The UK minister in charge of post-Brexit trade with the EU insisted on Monday (27 April) that it is “entirely possible” to have a deal by end of December 2020 and that the tight timeline should ‘concentrate’ minds, brushing aside a recent critical assessment from Brussels.
Speaking at a hearing with UK lawmakers, Cabinet office minister Michael Gove, who is coordinating the UK’s negotiating team, said that the backdrop of the coronavirus pandemic “should concentrate the minds of EU negotiators, reinforcing the vital importance of coming to a conclusion.”
After 40 hours of video conferences last week, EU chief negotiator Michel Barnier accused the UK of deliberately running down the clock and acknowledged that the two sides were at loggerheads on fisheries and regulatory alignment.
The UK had refused to negotiate on fisheries and would not accept a so-called ‘level playing field’ which would prevent London from undercutting EU standards on environmental and social policy and state aid, said Barnier.
In response, Gove said that the EU’s “behaviour suggests that they regard the UK not as a fully sovereign independent state but as a state which is in an association agreement-style relationship with the EU”.
“We are asking for a series of off-the-peg agreements that are based on existing agreements,” he added.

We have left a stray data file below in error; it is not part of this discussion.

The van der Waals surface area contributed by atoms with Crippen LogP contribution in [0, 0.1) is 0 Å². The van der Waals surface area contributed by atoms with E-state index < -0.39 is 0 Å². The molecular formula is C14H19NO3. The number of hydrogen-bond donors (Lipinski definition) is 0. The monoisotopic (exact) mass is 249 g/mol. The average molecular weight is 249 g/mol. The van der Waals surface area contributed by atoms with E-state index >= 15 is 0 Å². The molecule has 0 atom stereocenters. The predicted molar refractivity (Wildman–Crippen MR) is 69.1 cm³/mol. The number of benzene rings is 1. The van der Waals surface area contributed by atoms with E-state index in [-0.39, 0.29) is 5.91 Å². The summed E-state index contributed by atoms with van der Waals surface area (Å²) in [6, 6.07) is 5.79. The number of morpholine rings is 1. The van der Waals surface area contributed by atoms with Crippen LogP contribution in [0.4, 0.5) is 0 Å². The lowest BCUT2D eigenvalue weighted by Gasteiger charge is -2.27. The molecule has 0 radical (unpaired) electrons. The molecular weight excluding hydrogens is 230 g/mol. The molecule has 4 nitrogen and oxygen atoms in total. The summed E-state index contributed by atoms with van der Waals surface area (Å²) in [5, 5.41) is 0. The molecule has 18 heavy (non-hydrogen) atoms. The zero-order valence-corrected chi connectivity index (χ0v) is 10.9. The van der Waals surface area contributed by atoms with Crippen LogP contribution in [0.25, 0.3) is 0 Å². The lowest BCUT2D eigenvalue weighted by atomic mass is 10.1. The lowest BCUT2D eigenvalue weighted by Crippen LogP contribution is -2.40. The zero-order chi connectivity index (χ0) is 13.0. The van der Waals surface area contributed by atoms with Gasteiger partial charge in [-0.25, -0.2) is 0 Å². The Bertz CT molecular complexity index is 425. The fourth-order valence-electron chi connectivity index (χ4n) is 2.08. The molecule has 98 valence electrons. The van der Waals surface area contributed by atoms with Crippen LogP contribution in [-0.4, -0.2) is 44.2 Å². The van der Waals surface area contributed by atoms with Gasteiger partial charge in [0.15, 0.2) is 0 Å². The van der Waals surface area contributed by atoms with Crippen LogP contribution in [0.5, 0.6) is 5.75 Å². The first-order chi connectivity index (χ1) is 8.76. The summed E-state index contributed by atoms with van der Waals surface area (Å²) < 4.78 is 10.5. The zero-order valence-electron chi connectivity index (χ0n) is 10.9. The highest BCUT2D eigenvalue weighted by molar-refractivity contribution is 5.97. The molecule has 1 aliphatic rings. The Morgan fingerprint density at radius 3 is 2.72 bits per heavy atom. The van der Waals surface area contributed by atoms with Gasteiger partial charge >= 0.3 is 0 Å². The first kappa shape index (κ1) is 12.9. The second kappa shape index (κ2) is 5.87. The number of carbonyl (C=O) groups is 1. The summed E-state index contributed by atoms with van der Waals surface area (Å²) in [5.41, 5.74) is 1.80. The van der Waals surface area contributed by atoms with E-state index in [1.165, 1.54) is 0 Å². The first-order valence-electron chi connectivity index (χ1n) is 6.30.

Only two week-long rounds of talks are scheduled before a ‘High Level’ meeting between Prime Minister Boris Johnson and EU leaders in mid-June is to decide whether an agreement is likely before December.
However, Gove played down the differences between the two sides, and added that the UK would publish its draft text on a future trade pact in “a matter of weeks”.
“Both the UK and the EU will take stock of the situation at the end of June,” said Gove, adding that “I think it is the case that both sides will want to ensure that talks progress”.
“They don’t properly respect the decision that the UK has made. It is clear that the EU is still asking questions that it doesn’t ask of other independent nations.”
The Johnson government has repeatedly ruled out asking for or agreeing to a further extension of the transition period during which the country remains part of the Single Market, prompting fears that the UK is increasingly likely to revert to trading with the EU on WTO terms in 2021.
Earlier, a Downing Street spokesperson told reporters that “there will need to be political movement on the EU side to move negotiations forward, particularly on fisheries and level playing field issues, in order to help find a balanced solution which reflects the political realities on both sides,”
The spokesperson added that UK officials were “ready to keep talking but that does not make us any more likely to agree the EU’s proposals in areas where they are not taking into account the UK’s status as an independent state. All we are seeking is an agreement based on precedent which respects the sovereignty of both sides.
[Edited by Zoran Radosavljevic]